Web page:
After crossing the line, I saw some of my fellow pack members. Some had already crossed the line ahead of me, while others began coming through the finish as I slowly made my way through the finishers area. It was kind of funny to "recognize" so many people I didn't know. I chatted with those I saw from our pack and congratulated everyone. We all were shocked with the winds in those last miles, but we did what we could. Shortly after exiting the finishing area, I found Rebecca and a passed out Z, as we began the walk back toward the hotel. Having stopped running and headed back into the wind toward the hotel, I began to realize how cold I was getting. Despite the sweet fleece blanket finisher item they handed us after crossing the finish, I was COLD and starting to shake. But eventually we made it back, where I could finally start to warm up.
- After it all went down, I kept replaying the race over in my head, trying to figure out if I made the right decision to go harder from the start due to the winds. I am still convinced I made the right call. I've tried to chart out several scenarios on paper factoring in an easier start, but a bit more steady pacing through the end and I still come pretty close to where I finished. I don't regret the decision at all. I just wish the circumstances were different and I was able to run the race I wanted to.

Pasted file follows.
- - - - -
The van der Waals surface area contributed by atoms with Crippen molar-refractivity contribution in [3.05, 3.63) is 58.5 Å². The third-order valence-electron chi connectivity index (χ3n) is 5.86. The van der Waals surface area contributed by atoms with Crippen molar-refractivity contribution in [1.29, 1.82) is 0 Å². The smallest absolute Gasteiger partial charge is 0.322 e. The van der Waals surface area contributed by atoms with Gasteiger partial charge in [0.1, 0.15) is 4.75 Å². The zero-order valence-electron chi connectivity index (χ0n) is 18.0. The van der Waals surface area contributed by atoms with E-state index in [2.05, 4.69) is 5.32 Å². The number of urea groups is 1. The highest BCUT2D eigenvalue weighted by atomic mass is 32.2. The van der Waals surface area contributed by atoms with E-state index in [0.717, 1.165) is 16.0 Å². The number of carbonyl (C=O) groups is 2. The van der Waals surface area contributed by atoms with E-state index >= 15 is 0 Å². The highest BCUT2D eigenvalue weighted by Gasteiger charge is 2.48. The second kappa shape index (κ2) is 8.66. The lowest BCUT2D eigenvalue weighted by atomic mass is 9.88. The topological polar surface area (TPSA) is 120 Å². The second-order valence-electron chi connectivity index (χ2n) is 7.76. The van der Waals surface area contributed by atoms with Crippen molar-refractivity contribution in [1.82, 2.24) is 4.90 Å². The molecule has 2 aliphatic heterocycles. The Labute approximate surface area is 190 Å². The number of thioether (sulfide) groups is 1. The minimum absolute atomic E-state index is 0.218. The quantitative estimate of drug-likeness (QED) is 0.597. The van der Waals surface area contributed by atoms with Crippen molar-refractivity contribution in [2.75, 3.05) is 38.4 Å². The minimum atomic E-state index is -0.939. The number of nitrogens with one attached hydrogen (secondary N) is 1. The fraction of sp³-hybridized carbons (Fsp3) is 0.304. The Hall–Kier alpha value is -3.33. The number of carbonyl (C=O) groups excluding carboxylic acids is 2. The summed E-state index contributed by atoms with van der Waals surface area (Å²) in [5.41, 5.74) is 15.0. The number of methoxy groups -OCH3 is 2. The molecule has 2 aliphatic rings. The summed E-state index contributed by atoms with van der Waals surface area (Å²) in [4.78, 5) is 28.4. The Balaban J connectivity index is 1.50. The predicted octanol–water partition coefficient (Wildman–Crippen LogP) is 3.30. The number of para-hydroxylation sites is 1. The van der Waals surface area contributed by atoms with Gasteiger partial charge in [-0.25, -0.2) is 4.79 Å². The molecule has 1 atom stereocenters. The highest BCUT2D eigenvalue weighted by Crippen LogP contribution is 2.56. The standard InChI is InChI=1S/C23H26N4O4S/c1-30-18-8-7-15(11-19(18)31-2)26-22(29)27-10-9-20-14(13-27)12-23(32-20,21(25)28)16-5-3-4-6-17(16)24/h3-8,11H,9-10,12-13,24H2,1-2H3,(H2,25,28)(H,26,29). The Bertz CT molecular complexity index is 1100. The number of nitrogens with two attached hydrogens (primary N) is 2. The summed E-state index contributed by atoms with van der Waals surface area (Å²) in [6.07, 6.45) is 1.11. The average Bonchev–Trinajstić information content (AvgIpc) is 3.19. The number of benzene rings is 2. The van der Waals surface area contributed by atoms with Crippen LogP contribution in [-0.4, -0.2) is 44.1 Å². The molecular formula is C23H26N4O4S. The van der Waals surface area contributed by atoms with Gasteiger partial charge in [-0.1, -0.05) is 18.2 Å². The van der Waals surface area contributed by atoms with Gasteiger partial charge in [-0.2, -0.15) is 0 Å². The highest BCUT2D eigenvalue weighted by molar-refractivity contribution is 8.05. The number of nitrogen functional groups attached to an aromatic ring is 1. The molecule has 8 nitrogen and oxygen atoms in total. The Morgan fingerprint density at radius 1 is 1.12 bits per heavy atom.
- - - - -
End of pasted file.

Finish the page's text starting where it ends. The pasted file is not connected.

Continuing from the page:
- Comparing how I ran this race to how I ran it in 2011, there are a few things I can point to for improved performance. First, I covered 26.42 mi rather than 26.48, so I ran the tangents a bit better. Second, I ran the 2011 one with a race plan similar to what I planned on doing before I learned about the winds (start slow, finish fast). Conditions were similar in both races. In 2011, I took the first 6 miles easy, pushed the gas peddle too hard into the wind, and blew up. The fact that I purposely slowed running into the wind this time, and used the initial tailwind to my advantage, allowed me to stay in the race without blowing up. As I previously said, I think I made the right call on this one.
- I don't like seeing the 5 minute positive split in my race result. However, knowing the full story puts it into perspective. Because most of that added time was due to the headwind, I didn't actually fade all that much. I probably gave up 1-2 minutes in the later miles due to fatigue, but the rest was due to factoring the winds. This post makes me feel better about the conditions and its impact, since even the top guys felt those winds and believe it cost them at least 3-5 minutes off a "regular" time. I think that's a fair assessment.